• Additional encryption software so you can securely transfer files
  • Creating and configuring your account on Launchpad
  • Setting up your development environment to help you do local builds of packages, interact with other developers, and propose your changes on Launchpad.


It is advisable to do packaging work using the current development version of Ubuntu. Doing so will allow you to test changes in the same environment where those changes will actually be applied and used.

Don’t want to install the latest development version of Ubuntu? Spin up an LXD container.

Install basic packaging software

There are a number of tools that will make your life as an Ubuntu developer much easier. You will encounter these tools later in this guide. To install most of the tools you will need run this command:

$ sudo apt install gnupg pbuilder ubuntu-dev-tools apt-file

This command will install the following software:

  • gnupgGNU Privacy Guard contains tools you will need to create a cryptographic key with which you will sign files you want to upload to Launchpad.
  • pbuilder – a tool to do reproducible builds of a package in a clean and isolated environment.
  • ubuntu-dev-tools (and devscripts, a direct dependency) – a collection of tools that make many packaging tasks easier.
  • apt-file provides an easy way to find the binary package that contains a given file.
Create your GPG key

GPG stands for GNU Privacy Guard and it implements the OpenPGP standard which allows you to sign and encrypt messages and files. This is useful for a number of purposes. In our case it is important that you can sign files with your key so they can be identified as something that you worked on. If you upload a source package to Launchpad, it will only accept the package if it can absolutely determine who uploaded the package.

To generate a new GPG key, run:

$ gpg --gen-key

GPG will first ask you which kind of key you want to generate. Choosing the default (RSA and DSA) is fine. Next it will ask you about the keysize. The default (currently 2048) is fine, but 4096 is more secure. Afterwards, it will ask you if you want it to expire the key at some stage. It is safe to say “0”, which means the key will never expire. The last questions will be about your name and email address. Just pick the ones you are going to use for Ubuntu development here, you can add additional email addresses later on. Adding a comment is not necessary. Then you will have to set a passphrase, choose a safe one (a passphrase is just a password which is allowed to include spaces).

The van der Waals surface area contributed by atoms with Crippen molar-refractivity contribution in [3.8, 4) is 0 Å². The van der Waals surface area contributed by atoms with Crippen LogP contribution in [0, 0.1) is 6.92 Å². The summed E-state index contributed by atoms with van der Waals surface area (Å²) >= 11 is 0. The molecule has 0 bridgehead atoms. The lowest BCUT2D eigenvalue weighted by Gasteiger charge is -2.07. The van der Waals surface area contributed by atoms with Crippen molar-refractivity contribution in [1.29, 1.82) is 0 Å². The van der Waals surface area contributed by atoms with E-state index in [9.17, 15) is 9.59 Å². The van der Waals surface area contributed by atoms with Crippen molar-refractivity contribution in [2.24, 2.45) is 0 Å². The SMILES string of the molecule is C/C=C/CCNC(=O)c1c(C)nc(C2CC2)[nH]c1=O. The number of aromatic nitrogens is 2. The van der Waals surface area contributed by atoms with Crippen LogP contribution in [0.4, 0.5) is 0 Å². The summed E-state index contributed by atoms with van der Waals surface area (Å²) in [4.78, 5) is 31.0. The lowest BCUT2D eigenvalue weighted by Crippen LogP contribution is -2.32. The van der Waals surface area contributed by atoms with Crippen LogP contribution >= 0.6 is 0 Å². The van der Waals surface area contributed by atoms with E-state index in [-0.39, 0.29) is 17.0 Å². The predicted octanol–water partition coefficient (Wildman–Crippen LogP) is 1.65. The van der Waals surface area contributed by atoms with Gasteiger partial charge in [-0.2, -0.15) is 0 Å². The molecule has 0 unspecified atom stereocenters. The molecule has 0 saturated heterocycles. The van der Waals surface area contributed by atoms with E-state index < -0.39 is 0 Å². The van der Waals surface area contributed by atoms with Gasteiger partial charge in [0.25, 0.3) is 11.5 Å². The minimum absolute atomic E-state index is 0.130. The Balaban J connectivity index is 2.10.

Now GPG will create a key for you, which can take a little bit of time; it needs random bytes, so if you give the system some work to do it will be just fine. Move the cursor around, type some paragraphs of random text, load some web page.

Once this is done, you will get a message similar to this one:

pub   4096R/43CDE61D 2010-12-06
      Key fingerprint = 5C28 0144 FB08 91C0 2CF3  37AC 6F0B F90F 43CD E61D
uid                  Daniel Holbach <dh@mailempfang.de>
sub   4096R/51FBE68C 2010-12-06

In this case 43CDE61D is the key ID.

Next, you need to upload the public part of your key to a keyserver so the world can identify messages and files as yours. To do so, enter:

$ gpg --send-keys --keyserver keyserver.ubuntu.com <KEY ID>

This will send your key to the Ubuntu keyserver, but a network of keyservers will automatically sync the key between themselves. Once this syncing is complete, your signed public key will be ready to verify your contributions around the world.

Create your SSH key

SSH stands for Secure Shell, and it is a protocol that allows you to exchange data in a secure way over a network. It is common to use SSH to access and open a shell on another computer, and to use it to securely transfer files. For our purposes, we will mainly be using SSH to securely upload source packages to Launchpad.

To generate an SSH key, enter:

$ ssh-keygen -t rsa

The default file name usually makes sense, so you can just leave it as it is. For security purposes, it is highly recommended that you use a passphrase.

Set up pbuilder

pbuilder allows you to build packages locally on your machine. It serves a couple of purposes:

  • The build will be done in a minimal and clean environment. This helps you make sure your builds succeed in a reproducible way, but without modifying your local system
  • There is no need to install all necessary build dependencies locally
  • You can set up multiple instances for various Ubuntu and Debian releases

Setting pbuilder up is very easy, run:

$ pbuilder-dist <release> create

where <release> is for example xenial, zesty, artful or in the case of Debian maybe sid or buster. This will take a while as it will download all the necessary packages for a “minimal installation”. These will be cached though.